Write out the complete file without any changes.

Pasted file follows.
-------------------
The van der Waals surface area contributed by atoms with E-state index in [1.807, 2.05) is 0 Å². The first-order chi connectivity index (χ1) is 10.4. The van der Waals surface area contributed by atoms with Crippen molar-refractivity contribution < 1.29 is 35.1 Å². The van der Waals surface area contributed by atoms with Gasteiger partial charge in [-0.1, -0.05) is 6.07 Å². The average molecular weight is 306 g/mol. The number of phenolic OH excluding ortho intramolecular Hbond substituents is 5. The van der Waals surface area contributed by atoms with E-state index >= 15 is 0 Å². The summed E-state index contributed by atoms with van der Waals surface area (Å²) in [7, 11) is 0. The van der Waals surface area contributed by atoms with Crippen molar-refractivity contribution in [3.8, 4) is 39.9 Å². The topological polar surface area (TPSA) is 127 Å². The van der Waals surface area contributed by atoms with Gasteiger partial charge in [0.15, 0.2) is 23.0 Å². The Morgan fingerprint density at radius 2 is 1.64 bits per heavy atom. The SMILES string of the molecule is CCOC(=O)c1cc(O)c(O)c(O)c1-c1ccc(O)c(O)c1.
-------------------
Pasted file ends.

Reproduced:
The van der Waals surface area contributed by atoms with E-state index in [1.807, 2.05) is 0 Å². The first-order chi connectivity index (χ1) is 10.4. The van der Waals surface area contributed by atoms with Crippen molar-refractivity contribution < 1.29 is 35.1 Å². The van der Waals surface area contributed by atoms with Gasteiger partial charge in [-0.1, -0.05) is 6.07 Å². The average molecular weight is 306 g/mol. The number of phenolic OH excluding ortho intramolecular Hbond substituents is 5. The van der Waals surface area contributed by atoms with E-state index >= 15 is 0 Å². The summed E-state index contributed by atoms with van der Waals surface area (Å²) in [7, 11) is 0. The van der Waals surface area contributed by atoms with Crippen molar-refractivity contribution in [3.8, 4) is 39.9 Å². The topological polar surface area (TPSA) is 127 Å². The van der Waals surface area contributed by atoms with Gasteiger partial charge in [0.15, 0.2) is 23.0 Å². The Morgan fingerprint density at radius 2 is 1.64 bits per heavy atom. The SMILES string of the molecule is CCOC(=O)c1cc(O)c(O)c(O)c1-c1ccc(O)c(O)c1.